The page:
The most challenging conference to cover? No, it's not the one with no news stories. It's the one with a big news story you can't really address.
That was the conundrum at Looker JOIN 2019. With Google's agreement to buy Looker for $2.6 billion (June 2019) looming over the show, Looker executives were unable to say much on the record. That's a story that will (mostly) have to wait.
Yes, I got a few nuggets I'll share at the end of this post - most of it centering around the potent question of infusing Google's AI assets into Looker's BI/data platform. But the bigger reveal on what this all means, and what the roadmaps will look like, is for next year.
Aside from the Google/Looker storyline, the biggest news of the show was the formal announcement of the January 2020 Looker 7 release. There is some interesting stuff there, including new SDKs, a developer portal, expanded multi-cloud capabilities (perhaps surprising given the Google acquisition), and a slew of third party integrations and APIs (Slack, Dropbox, Box, etc).
But if you're not familiar with Looker, it's easy to get confused. Yes, a cloud-based, flexible and open BI solution sounds forward-thinking, but it raises questions: Is Looker a data platform? Is it a dashboarding solution? Is it a self-service BI tool? Does it enable embedded analytics? Can you put Looker's analytics in your own software offerings for clients? Is it an ecosystem of data apps? The answer: all of the above, potentially. The best concise explanation of Looker comes from their Wikipedia page:
Looker makes use of a simple modeling language called LookML that lets data teams define the relationships in their database so business users can explore, save, and download data without needing to know SQL.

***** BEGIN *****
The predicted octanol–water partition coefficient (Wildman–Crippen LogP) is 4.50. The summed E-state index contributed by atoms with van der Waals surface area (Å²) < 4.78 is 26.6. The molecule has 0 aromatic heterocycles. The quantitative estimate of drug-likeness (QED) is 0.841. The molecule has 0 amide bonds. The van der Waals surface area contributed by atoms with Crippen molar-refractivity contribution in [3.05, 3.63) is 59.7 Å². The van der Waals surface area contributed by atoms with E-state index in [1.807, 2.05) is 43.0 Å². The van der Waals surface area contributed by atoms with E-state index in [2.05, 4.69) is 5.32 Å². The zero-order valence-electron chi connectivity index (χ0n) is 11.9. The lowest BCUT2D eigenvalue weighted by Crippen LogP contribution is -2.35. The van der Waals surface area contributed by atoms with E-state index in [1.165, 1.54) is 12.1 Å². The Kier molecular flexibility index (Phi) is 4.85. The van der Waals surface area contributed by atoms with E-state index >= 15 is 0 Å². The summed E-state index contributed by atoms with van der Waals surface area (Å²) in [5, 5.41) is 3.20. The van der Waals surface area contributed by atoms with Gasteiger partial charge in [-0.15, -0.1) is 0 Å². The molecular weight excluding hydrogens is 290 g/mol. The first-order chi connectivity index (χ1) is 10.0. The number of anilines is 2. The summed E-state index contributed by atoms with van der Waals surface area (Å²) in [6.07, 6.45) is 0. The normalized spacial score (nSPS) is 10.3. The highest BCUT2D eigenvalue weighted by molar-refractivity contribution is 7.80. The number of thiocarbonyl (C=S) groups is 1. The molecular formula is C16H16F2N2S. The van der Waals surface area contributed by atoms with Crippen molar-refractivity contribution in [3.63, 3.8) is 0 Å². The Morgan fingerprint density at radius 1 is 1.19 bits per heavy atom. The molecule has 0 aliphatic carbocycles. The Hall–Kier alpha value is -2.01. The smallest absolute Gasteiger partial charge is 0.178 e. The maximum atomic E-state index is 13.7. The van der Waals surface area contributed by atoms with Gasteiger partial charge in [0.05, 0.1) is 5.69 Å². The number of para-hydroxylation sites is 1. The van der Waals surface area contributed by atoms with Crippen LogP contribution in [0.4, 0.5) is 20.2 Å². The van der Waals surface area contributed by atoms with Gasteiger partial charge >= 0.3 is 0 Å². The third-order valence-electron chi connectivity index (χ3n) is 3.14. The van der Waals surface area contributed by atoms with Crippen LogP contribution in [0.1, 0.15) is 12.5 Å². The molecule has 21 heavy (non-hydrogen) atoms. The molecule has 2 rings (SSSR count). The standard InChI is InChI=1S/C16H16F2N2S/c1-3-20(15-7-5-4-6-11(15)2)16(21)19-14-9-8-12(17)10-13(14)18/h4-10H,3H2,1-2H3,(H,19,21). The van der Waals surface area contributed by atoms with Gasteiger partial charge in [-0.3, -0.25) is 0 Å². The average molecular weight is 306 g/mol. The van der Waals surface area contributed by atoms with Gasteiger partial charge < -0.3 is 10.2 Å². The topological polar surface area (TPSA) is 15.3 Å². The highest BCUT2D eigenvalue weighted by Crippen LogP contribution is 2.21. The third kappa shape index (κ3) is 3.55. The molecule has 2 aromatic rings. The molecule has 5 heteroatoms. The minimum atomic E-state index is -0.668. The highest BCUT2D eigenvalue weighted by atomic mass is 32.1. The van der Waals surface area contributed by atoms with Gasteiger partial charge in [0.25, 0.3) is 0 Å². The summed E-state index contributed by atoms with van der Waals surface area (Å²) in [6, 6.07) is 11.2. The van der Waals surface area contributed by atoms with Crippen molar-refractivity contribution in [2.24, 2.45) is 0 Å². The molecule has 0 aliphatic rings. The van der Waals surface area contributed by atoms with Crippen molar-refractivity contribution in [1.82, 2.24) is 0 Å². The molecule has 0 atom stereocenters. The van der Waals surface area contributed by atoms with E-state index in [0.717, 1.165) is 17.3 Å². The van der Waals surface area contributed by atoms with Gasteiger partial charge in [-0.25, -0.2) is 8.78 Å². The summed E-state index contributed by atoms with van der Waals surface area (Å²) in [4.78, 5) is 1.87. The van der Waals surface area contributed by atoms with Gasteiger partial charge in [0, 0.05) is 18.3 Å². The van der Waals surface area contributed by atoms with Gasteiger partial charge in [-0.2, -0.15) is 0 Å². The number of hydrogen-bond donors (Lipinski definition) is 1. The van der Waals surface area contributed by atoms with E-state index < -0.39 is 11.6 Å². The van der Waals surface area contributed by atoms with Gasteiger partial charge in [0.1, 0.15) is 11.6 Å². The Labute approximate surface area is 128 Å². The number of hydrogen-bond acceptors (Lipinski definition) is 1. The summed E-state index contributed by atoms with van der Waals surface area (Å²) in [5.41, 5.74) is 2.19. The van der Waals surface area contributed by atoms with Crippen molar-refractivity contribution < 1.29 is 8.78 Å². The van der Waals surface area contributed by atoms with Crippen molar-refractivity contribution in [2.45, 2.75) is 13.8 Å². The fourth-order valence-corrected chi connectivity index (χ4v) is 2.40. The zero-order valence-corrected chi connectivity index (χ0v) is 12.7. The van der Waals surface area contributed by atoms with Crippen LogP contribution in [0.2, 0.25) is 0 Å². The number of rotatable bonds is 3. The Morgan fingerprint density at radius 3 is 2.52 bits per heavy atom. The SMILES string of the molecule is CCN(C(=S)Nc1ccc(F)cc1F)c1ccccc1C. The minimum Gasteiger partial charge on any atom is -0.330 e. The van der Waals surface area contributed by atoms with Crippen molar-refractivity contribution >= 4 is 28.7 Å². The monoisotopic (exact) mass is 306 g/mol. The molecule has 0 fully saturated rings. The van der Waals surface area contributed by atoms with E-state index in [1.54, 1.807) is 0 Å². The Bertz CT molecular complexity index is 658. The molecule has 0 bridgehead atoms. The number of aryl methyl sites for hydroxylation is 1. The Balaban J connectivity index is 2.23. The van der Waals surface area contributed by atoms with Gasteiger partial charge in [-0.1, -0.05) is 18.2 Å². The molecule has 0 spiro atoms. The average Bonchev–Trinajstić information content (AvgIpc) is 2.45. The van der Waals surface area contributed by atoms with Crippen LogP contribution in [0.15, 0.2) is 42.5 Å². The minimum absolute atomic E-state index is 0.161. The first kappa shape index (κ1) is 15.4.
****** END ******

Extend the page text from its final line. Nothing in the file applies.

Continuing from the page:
Namely's Alexander Jia - data is a people problem
That's a start. But how does that play out in the real world? Namely's Alexander Jia spoke to that in our interview, prior to his Looker presentation. Jia bills himself on his LinkedIn profile as a "data and analytics leader." Little did he know that qualified him for a good-natured grilling from me, as I assessed his credentials for myself. When I asked Jia how he got his start with analytics (as an intern at Label Insight), he certainly gave a Looker-like answer:
I think data, at least the way that I approached it, is very much the intersection of not just business and tech, but how do you speak everyone's language? How can you be the person that brings it all together, both from a data perspective and a people and a process perspective?
As the Head of Business Intelligence at Namely, Jia gets to put his BI leadership to the test. Namely wasn't Jia's first exposure to Looker, but at Namely, a US-based human resources software company, they were using Looker differently:
Most companies, both of my previous jobs included, use Looker first as a BI platform. Then they evaluate the opportunity for an embedded solution. Namely actually started the opposite way. They knew they wanted analytics; they knew that data was going to be a core to the success of their product, and they didn't want to reinvent the wheel.
So they brought in Looker first as an embedded solution, and then we thought about, "How can we get even more value out of this, and how can we make sure that we have a data culture both inside and out?"
But Jia wasn't brought into Namely to promote BI software. He was brought in to build and lead an internal BI/data team. So where did he start?
I think first step is vision and strategy. What does BI really mean? I think you have to do that at all levels, but especially at leadership, and ask: what are we trying to accomplish here?
Yep, I took that data cheese. How do you do that? Jia sees five BI goals:
- fast, data-driven decisions
- self-service analytics
- single source of truth
- powering of data culture
- proactive discovery of new opportunities